Something that I didn’t notice is that the son isn’t sorry for what he did. The story doesn’t show or tell of the son’s remorse for his mistakes; it only says that he noticed he was hungry and his father’s servants eat better food than what he is currently eating. So he comes up with a sappy speech to give to his dad.
Have you ever practiced a speech? If you have, you know prepared statements are not typically sincere. A prepared statement usually is trying to convince someone to act on something. Maybe you wanted to sell something? Perhaps you seek to win an argument? Sometimes it could be to show honesty or love, but not always. I don’t practice good loving speeches to my wife because you feel the words.
The son was not giving a feeling speech; he was trying to convince his father to hire him as a servant.
But the father does something that I have a hard time doing with my children when they make stupid mistakes. The father doesn’t ask the son anything the why? The father embraces and loves.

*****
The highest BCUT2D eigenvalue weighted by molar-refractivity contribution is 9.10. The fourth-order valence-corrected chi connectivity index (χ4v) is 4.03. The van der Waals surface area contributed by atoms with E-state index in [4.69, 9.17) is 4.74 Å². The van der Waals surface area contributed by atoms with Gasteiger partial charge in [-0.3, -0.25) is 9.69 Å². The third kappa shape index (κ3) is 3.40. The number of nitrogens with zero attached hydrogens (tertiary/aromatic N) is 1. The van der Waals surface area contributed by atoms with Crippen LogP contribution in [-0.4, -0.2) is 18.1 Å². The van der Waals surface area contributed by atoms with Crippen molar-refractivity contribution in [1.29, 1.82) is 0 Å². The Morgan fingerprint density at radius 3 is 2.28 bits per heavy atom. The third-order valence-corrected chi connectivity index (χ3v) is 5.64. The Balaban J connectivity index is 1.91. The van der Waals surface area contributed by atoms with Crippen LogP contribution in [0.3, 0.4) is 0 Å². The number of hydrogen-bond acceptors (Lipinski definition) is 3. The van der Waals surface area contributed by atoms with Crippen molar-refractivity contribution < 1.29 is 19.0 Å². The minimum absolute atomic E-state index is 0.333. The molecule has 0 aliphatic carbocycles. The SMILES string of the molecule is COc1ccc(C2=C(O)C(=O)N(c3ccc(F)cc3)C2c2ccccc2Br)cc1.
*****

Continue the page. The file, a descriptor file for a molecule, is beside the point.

If this were me, I would have asked some questions? Maybe would have the least waited for an honest apology. But the father just embraces and loves.
What I take from this story, is that maybe I need to love first my children when they make mistakes. Instead of waiting for remorse, I should embrace them before they can go into their practiced speech.
My marriage is wonderful. Is it perfect? No, but it is still wonderful. Do we have disagreements, annoyances, and spats of anger? Yes, but there is something that keeps our marriage wonderful and that is commitment.
Commitment is what holds a marriage together, and in my opinion the most important element in a marriage.